Marxian class theory asserts that an individual’s position within a class hierarchy is determined by their role in the production process, and argues that political and ideological consciousness is determined by class position. A class is those who share common economic interests, are conscious of those interests, and engage in collective action which advances those interests. Within Marxian class theory, the structure of the production process forms the basis of class construction.

Communist society type of society and economic system

In Marxist thought, communist society or the communist system is the type of society and economic system postulated to emerge from technological advances in the productive forces, representing the ultimate goal of the political ideology of communism. A communist society is characterized by common ownership of the means of production with free access to the articles of consumption and is classless and stateless, implying the end of the exploitation of labour.

Relations of production Concept in Marxism

Relations of production is a concept frequently used by Karl Marx and Friedrich Engels in their theory of historical materialism and in Das Kapital. It is first explicitly used in Marx's published book The Poverty of Philosophy, although Marx and Engels had already defined the term in The German Ideology.

Base and superstructure Marxist theory term

In Marxist theory, capitalist society consists of two parts: the base and superstructure. The base comprises the forces and relations of production into which people enter to produce the necessities and amenities of life. The base determines society's other relationships and ideas to comprise its superstructure, including its culture, institutions, political power structures, roles, rituals, and state. While the relation of the two parts is not strictly unidirectional, as the superstructure often affects the base, the influence of the base is predominant. Marx and Engels warned against such economic determinism.

Classical Marxism economic, philosophical, and sociological theories expounded by Karl Marx and Friedrich Engels

Classical Marxism refers to the economic, philosophical and sociological theories expounded by Karl Marx and Friedrich Engels as contrasted with later developments in Marxism, especially Leninism and Marxism–Leninism.

Marxist literary criticism

Marxist literary criticism is a loose term describing literary criticism based on socialist and dialectic theories. Marxist criticism views literary works as reflections of the social institutions from which they originate. Most Marxist critics who were writing in what could chronologically be specified as the early period of Marxist literary criticism subscribed to what has come to be called "Vulgar Marxism." In this thinking of the structure of societies, literary texts are one register of the Superstructure, which is determined by the economic Base of any given society. Therefore, literary texts are a reflection of the economic Base rather than "the social institutions from which they originate" for all social institutions, or, more precisely human social relationships, are in the final analysis determined by the economic Base. According to Marxists, even literature itself is a social institution and has a specific ideological function, based on the background and ideology of the author.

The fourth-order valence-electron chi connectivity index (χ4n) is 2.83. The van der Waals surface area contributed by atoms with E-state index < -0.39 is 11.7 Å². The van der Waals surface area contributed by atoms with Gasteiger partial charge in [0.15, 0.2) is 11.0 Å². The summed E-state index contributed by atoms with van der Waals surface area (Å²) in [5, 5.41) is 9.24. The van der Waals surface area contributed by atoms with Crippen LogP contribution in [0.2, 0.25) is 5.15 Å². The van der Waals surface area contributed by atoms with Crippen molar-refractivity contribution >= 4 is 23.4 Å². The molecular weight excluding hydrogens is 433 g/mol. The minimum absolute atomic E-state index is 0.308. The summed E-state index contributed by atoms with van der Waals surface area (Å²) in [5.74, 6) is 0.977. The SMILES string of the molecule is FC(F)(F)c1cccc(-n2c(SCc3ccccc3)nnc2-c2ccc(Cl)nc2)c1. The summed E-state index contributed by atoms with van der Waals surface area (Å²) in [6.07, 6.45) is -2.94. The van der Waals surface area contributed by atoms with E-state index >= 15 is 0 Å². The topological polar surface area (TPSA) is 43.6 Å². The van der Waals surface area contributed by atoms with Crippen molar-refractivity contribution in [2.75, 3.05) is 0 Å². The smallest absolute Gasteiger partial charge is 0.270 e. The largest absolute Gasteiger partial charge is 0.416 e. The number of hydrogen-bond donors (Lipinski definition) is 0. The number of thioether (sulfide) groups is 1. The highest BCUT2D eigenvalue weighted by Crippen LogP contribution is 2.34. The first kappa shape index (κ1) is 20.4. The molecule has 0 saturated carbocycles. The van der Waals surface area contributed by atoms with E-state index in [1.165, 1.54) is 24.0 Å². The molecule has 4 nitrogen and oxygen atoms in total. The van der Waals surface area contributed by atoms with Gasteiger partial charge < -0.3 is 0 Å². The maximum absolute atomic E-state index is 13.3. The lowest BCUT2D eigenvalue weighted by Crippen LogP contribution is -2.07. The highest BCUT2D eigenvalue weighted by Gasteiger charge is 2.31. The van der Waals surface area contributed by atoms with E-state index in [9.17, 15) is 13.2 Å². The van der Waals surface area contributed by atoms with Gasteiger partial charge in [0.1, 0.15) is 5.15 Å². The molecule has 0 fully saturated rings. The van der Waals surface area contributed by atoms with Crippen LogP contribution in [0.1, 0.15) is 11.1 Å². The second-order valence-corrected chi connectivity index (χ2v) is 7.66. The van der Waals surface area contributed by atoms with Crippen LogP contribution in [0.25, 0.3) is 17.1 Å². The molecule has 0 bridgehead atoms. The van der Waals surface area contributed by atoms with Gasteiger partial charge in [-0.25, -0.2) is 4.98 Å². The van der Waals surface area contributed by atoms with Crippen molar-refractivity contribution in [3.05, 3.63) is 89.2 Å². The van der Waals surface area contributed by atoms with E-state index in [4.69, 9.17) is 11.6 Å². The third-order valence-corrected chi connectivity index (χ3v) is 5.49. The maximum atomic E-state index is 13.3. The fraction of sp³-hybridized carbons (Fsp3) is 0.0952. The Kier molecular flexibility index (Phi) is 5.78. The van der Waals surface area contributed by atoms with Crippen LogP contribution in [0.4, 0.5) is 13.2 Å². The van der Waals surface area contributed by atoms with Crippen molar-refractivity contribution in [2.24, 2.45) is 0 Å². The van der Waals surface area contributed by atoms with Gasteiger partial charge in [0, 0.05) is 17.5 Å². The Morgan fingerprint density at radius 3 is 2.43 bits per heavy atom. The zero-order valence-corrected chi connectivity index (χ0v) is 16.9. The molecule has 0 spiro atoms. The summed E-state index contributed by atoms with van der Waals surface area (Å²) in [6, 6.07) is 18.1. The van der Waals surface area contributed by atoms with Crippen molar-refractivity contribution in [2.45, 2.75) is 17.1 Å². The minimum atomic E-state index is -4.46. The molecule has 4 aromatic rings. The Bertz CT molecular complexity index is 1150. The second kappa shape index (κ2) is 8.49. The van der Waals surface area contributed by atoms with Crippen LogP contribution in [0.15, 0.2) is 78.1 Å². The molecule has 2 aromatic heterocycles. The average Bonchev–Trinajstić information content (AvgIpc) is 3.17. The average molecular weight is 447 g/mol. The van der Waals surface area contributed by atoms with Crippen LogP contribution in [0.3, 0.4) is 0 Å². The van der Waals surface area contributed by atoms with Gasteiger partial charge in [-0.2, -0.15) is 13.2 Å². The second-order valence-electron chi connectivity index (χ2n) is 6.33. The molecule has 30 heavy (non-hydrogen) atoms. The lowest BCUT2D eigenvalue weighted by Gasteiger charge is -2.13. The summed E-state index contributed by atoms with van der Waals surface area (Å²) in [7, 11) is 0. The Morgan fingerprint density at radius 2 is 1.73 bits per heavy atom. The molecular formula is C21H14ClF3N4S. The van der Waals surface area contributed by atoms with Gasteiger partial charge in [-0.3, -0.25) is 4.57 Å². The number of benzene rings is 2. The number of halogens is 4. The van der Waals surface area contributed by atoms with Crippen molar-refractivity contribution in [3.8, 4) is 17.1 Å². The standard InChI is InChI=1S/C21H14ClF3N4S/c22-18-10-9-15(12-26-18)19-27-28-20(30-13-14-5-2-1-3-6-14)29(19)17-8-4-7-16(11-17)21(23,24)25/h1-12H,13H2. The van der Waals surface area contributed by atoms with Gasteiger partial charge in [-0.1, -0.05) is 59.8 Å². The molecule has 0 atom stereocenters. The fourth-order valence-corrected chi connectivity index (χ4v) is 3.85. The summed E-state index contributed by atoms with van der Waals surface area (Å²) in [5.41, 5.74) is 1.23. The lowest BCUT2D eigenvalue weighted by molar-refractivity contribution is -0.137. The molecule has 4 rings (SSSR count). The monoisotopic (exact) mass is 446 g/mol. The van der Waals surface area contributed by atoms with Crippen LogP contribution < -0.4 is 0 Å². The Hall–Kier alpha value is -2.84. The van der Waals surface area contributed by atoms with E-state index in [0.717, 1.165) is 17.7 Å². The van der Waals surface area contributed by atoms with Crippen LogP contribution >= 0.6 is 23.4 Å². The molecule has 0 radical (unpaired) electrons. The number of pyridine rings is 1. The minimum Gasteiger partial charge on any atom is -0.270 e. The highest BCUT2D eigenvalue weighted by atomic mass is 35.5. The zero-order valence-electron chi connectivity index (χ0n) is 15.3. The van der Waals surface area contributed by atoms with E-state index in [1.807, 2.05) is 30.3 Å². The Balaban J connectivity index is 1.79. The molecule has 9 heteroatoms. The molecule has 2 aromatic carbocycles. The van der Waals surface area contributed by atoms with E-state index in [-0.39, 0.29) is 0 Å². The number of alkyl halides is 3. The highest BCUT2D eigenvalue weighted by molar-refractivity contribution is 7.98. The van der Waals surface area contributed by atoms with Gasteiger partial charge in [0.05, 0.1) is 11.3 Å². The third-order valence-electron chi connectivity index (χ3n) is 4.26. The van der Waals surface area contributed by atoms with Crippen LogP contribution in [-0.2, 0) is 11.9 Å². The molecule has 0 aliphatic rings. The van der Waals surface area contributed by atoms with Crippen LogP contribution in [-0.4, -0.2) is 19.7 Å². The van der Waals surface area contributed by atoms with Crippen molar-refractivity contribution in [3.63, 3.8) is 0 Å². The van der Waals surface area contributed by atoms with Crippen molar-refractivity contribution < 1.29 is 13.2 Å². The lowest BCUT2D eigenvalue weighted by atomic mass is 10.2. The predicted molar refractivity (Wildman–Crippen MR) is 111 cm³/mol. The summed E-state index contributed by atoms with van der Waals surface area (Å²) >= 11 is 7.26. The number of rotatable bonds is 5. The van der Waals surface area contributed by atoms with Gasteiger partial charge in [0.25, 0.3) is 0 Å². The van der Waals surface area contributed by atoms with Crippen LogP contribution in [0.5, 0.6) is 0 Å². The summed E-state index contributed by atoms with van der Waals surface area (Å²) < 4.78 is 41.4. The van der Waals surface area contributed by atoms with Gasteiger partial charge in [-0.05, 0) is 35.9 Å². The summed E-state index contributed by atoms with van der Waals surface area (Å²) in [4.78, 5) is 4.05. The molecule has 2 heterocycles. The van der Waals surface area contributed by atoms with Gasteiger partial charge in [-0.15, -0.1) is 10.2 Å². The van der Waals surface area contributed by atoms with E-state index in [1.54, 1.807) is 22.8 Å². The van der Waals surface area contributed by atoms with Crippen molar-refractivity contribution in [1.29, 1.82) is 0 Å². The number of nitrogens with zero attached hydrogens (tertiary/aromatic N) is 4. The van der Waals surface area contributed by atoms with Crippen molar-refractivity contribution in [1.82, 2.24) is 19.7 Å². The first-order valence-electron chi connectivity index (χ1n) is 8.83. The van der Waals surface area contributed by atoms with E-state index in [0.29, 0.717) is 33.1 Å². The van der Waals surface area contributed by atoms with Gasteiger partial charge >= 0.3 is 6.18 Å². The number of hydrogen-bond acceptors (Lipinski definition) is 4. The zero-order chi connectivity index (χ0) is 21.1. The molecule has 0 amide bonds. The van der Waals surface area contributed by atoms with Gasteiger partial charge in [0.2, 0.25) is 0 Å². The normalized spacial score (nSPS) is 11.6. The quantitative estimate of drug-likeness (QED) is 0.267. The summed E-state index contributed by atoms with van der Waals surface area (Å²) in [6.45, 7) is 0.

"Ideology and Ideological State Apparatuses " (French: "Idéologie et appareils idéologiques d'État is an essay by the French Marxist philosopher Louis Althusser. First published in 1970, it advances Althusser's theory of ideology. Where Karl Marx and Friedrich Engels posited a thinly-sketched theory of ideology as false consciousness, Althusser draws upon the works of later theorists such as Antonio Gramsci, Sigmund Freud and Jacques Lacan to proffer a more elaborate redefinition of the theory. Althusser's theory of ideology has remained influential since it was written.

Socialist mode of production

In Marxist theory, the socialist mode of production, also referred to as lower-stage of communism or simply socialism as Karl Marx and Friedrich Engels used the terms socialism and communism interchangeably, refers to a specific historical phase of economic development and its corresponding set of social relations that emerge from capitalism in the schema of historical materialism. The Marxist definition of socialism is an economic transition where the sole criterion for production is use-value and therefore the law of value no longer directs economic activity. Marxist production for use is coordinated through conscious economic planning while distribution of products is based on the principle of "to each according to his contribution". The social relations of socialism are characterized by the proletariat effectively controlling the means of production, either through cooperative enterprises or by public ownership or private artisanal tools and self-management so that social surplus goes to the working class and hence society as a whole.

Marxist philosophy Philosophy influenced by Marxist political thought

Marxist philosophy or Marxist theory are works in philosophy that are strongly influenced by Karl Marx's materialist approach to theory, or works written by Marxists. Marxist philosophy may be broadly divided into Western Marxism, which drew out of various sources, and the official philosophy in the Soviet Union, which enforced a rigid reading of Marx called dialectical materialism, in particular during the 1930s. Marxist philosophy is not a strictly defined sub-field of philosophy, because the diverse influence of Marxist theory has extended into fields as varied as aesthetics, ethics, ontology, epistemology, theoretical psychology and philosophy of science, as well as its obvious influence on political philosophy and the philosophy of history. The key characteristics of Marxism in philosophy are its materialism and its commitment to political practice as the end goal of all thought. The theory is also about the struggles of the proletariat and their reprimand of the bourgeoisie.